THE CLASSIC VEGETABLE COOKBOOK by Ruth Spear

THE CLASSIC VEGETABLE COOKBOOK

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KIRKUS REVIEW

Alas for the glut of vegetable cookbooks: Spear is a competent recipe-presenter, a pleasantly civilized writer, a decent enough purveyor of minimal background information--and not particularly distinguishable from any other author putting together an anthology of international oddments like spinach salad with a Japanese-y sesame seed dressing, Middle Eastern pickled turnips, broccoli and penne tossed with pesto, nouvelie-style onion ""confiture,"" green salad with lightly baked goat cheese. There are also some unpretentious old favorites like Harvard beets, corn pudding, French fries with good technical suggestions, and plain ungourmet-ified split pea soup. What is lacking is the original verve of something like Jane Grigson's Vegetable Book (1979) or the lively first-hand insights into vegetables in-the-raw provided by Marian Morash's The Victory Garden Cookbook (1982). On the plus side, the organization is uncommonly lucid and handy (mixed-vegetable preparations, grains, a good selection of stocks and sauces, and a few classic vegetable garnishes all reserved for treatment in their own right), and the presentation of background information for individual vegetables is attractive and easy to refer to. Usable, capable, but very much run of the current mill.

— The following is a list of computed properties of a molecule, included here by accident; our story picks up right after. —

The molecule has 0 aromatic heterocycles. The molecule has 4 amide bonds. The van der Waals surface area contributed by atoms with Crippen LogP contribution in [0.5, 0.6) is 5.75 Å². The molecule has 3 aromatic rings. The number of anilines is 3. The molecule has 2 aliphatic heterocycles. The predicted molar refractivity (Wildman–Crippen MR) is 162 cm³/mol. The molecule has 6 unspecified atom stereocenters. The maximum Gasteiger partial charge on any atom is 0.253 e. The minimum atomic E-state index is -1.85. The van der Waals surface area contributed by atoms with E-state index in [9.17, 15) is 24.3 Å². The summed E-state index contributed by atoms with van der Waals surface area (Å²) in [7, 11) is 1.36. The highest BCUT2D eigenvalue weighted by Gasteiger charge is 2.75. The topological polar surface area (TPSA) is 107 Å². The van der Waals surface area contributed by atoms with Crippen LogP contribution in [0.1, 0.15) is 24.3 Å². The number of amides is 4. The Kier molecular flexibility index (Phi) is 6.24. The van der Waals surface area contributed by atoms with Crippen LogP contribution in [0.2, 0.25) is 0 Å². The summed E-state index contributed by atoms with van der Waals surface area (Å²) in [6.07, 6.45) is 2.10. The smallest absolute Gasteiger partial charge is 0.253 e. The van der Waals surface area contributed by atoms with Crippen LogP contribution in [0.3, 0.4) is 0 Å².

Pub Date: May 15th, 1985
Publisher: Harper & Row